Pharmacology Worksheet/Study Guide Answers

Define “pharmacology”
The study of drugs and their origin, nature, properties and effects on living organisms.

What is the difference in: chemical name, generic name, and brand name of a drug?
Chemical Name- identifies the actual chemical structure of the drug
Generic Name- the name given to the drug when it becomes commercially available
Brand name- the name given to a drug manufactured by a specific company

Tablet-
most common oral dose form, granulated drug that has been compressed into a solid hard disk.

Capsule-
a dose form in which a powdered or liquid drug is contained in a gelatin shell. The shell dissolves in the stomach and releases its contents.

Inhalent-
used for local or systemic effects and used for their local effects in the treatment of asthma or chronic obstructive pulmonary disease (COPD). Allows high concentrations to be deposited into the respiratory mucosa and exert action by producing bronchodilation or reducing inflammation.

Suppository-
dose form shaped for insertion into an orifice such as the rectum, vagina or urethra. The suppository dissolves and releases the drug.

Solution-
dose form in which one or more drugs are dissolved in a liquid carrier. (orally or parenteral)

Suspension-
a dose form in which one or more drugs in small particles are suspended in a liquid carrier. Administered orally and shaken before administration.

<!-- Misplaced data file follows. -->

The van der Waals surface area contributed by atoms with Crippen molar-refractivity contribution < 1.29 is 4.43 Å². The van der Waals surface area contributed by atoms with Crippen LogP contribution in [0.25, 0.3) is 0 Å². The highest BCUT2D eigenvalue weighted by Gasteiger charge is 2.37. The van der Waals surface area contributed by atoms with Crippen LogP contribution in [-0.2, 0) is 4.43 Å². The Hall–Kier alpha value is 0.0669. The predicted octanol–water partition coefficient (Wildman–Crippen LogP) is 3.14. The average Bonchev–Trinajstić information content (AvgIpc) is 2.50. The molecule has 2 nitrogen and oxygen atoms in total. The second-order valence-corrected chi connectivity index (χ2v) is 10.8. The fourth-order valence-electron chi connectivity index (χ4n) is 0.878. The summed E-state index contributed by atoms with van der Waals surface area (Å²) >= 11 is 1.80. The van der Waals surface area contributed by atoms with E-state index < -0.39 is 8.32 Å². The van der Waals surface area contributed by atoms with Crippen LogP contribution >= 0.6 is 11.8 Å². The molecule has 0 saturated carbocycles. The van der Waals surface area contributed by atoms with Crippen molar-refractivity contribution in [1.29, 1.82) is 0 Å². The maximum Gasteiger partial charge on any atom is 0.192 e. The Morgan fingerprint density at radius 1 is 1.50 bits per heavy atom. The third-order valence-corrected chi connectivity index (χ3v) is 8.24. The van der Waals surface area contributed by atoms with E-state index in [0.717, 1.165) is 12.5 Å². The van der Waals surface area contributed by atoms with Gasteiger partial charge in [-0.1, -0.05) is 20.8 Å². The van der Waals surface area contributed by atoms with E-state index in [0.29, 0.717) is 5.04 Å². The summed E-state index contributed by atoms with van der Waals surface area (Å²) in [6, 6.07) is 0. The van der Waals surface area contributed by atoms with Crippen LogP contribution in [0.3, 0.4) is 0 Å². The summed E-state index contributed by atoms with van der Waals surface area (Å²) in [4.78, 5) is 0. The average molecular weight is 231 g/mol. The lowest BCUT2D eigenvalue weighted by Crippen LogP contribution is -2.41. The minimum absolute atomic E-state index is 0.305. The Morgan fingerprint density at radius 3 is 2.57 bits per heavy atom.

Transdermal Patch-
a dose form that permits a drug to be applied on the skin surface, where it is absorbed into the bloodstream.

Intravenously
Suspension should never be administered how?

Transdermal patches can cause a problem in MRI: Why?
Some have aluminum metals in the backing of the patches can warm up and overheat during the MRI exam.

List drugs commonly found on an emergency cart and their indication for use.
A. Atropine-Bradycardia
B. Benadryl-Allergic Reaction
C. Cordarone- Arrhythmias
D. Decadron- Allergic Reaction
E. Dilantin-Seizures
F. Epinepherine- Cardiac arrest, anaphylaxis
G. Isoptin-Arrhythmias
H. Lasix- Edema
I. Xylocaine- Arrhythmias

What is the difference in Type I and Type II diabetes? What are some medications used?
Type I- absence of insulin-give insulin
Type II- insulin deficiency and insulin resistant-Micronase, Glucotrol, Amaryl, Glucophage, Actos and Januvia

Recommendations are that Metformin to be ______ before the use of radiographic contrast agents.
temporarily discontinued

Define GERD.
Gastroesophageal Reflux Disease is caused by the reflux of acid from the stomach into the esophagus.

Define “angina pectoris”.
Severe constricting pain in the chest, often radiating to the shoulder and down the arm, caused by ischemia (obstruction of blood supply) of the heart muscle, usually a result of coronary disease

Laxatives are frequently used in radiology for what purpose?
To prepare patients for both GI procedures and urinary tract procedures. Produces a loose, watery stool before the procedure.

Define pharmacokinetics.
Study of the metabolism and action of drugs with particular emphasis on the time required for absorption, duration of action, distribution in the body, and method of excretion

What are the four basic factors which influence the movement of a drug?
Absorption-
Distribution-
Metabolism-
Excretion-

Absorption-
the movement of a drug from its site of administration into the blood

Distribution-
drug movement from the blood to various tissues and organs of the body

Metabolism-
chemical alteration of various substances (drugs). Involves the liver.

Excretion-
the movement of drugs out of the body. Kidney is most important organ of excretion